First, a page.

Reinventing Retail: The Laws Of Attraction

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It used to be that controllable and somewhat predictable factors like price, selection and location defined retail success. More recently it was data-driven decisioning and location-based services that could bring a competitive advantage. In the post-pandemic world, the rules have changed. The factors that will drive the digital shift and possibly bring consumers back to brick-and-mortar retail look more like empathetic marketing and shopper safety. But as the “great resettling” gets underway, one factor keeps presenting itself, and it comes under the heading of differentiation.

Retailers, as well as major brands, have made the mistake of taking a generic view of the world. Instead of looking at Class A vs. Class C malls, analysts predict the success or failure of generic malls. Instead of considering the consumers who will be attracted to high-ticket fashion, retailers slash prices for everyone. This trend toward a generic worldview and away from the specificity that has driven retail in better times could be a major factor in the various ways that retail emerges from the biggest economic crisis in history.

“I’ll give you an analogy I used on somebody with restaurants,” says Sam Zietz, CEO of restaurant and retail technology and payments provider GRUBBRR. “I think sports bars are back. People will go back to them pretty quickly. But high-end steak houses? Well, their demographic tends to skew much older. In fact full-service restaurants … skew to an older age demographic. Now that’s a huge difference because I know consumers are looking for a vaccine before they return to their pre-crisis activity. But I’ll go further. I think we need to know that there is a cure before all population segments are comfortable. Younger consumers might be willing to take a calculated risk that they will get sick. But older consumers aren’t going to take the chance that they might be hospitalized. So I think you will see the stores that skew to a younger demographic pop back quicker. They need to do a good job of publicizing that.”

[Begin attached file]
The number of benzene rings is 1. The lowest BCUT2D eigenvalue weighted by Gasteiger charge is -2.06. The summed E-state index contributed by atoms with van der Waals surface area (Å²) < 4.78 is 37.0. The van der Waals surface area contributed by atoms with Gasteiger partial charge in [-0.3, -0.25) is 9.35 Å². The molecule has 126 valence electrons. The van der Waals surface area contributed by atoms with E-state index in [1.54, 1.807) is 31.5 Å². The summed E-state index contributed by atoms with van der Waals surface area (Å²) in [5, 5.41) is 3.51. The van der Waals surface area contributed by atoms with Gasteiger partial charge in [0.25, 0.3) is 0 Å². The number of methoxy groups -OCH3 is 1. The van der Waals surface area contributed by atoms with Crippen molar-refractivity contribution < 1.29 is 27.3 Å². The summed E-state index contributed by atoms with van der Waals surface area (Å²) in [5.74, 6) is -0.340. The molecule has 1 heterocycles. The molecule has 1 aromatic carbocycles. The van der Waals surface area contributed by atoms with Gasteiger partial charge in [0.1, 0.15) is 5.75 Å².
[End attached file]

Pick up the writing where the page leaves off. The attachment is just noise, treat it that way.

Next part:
In his statement, Zietz differentiates between types of restaurants and types of consumers. By doing that, retail and restaurant marketers can sharpen messaging and communicate empathy and safety with different tones. The Capital Grille’s current website, for example, is currently featuring an elegant Mother’s Day at home. Buffalo Wild Wings is still about BOGO promotions for wings, but these will be home-delivered until the current crisis is “navigated.”

Another differentiating factor centers around various consumer psyches. The mistake would be to think that all consumers will burst out of the gate and shop until their pent-up habits are satisfied. The more productive way is to embrace the differences.